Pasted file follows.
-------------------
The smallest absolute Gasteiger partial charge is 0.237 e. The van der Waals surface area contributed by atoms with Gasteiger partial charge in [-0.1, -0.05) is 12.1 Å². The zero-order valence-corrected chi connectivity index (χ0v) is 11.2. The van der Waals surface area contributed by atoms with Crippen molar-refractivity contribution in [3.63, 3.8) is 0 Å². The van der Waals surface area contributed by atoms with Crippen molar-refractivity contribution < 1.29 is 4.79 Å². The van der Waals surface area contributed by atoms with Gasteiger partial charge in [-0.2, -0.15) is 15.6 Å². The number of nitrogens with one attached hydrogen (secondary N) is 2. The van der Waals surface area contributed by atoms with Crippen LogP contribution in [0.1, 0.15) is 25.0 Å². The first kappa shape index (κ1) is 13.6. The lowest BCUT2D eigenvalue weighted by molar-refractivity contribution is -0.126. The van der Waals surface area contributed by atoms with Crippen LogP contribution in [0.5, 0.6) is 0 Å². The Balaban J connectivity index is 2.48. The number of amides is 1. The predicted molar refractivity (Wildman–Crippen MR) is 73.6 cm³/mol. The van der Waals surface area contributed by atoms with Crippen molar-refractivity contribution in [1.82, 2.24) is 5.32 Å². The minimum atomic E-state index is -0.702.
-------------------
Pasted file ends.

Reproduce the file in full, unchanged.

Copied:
The smallest absolute Gasteiger partial charge is 0.237 e. The van der Waals surface area contributed by atoms with Gasteiger partial charge in [-0.1, -0.05) is 12.1 Å². The zero-order valence-corrected chi connectivity index (χ0v) is 11.2. The van der Waals surface area contributed by atoms with Crippen molar-refractivity contribution in [3.63, 3.8) is 0 Å². The van der Waals surface area contributed by atoms with Crippen molar-refractivity contribution < 1.29 is 4.79 Å². The van der Waals surface area contributed by atoms with Gasteiger partial charge in [-0.2, -0.15) is 15.6 Å². The number of nitrogens with one attached hydrogen (secondary N) is 2. The van der Waals surface area contributed by atoms with Crippen LogP contribution in [0.1, 0.15) is 25.0 Å². The first kappa shape index (κ1) is 13.6. The lowest BCUT2D eigenvalue weighted by molar-refractivity contribution is -0.126. The van der Waals surface area contributed by atoms with Crippen LogP contribution in [0.5, 0.6) is 0 Å². The Balaban J connectivity index is 2.48. The number of amides is 1. The predicted molar refractivity (Wildman–Crippen MR) is 73.6 cm³/mol. The van der Waals surface area contributed by atoms with Crippen molar-refractivity contribution in [1.82, 2.24) is 5.32 Å². The minimum atomic E-state index is -0.702.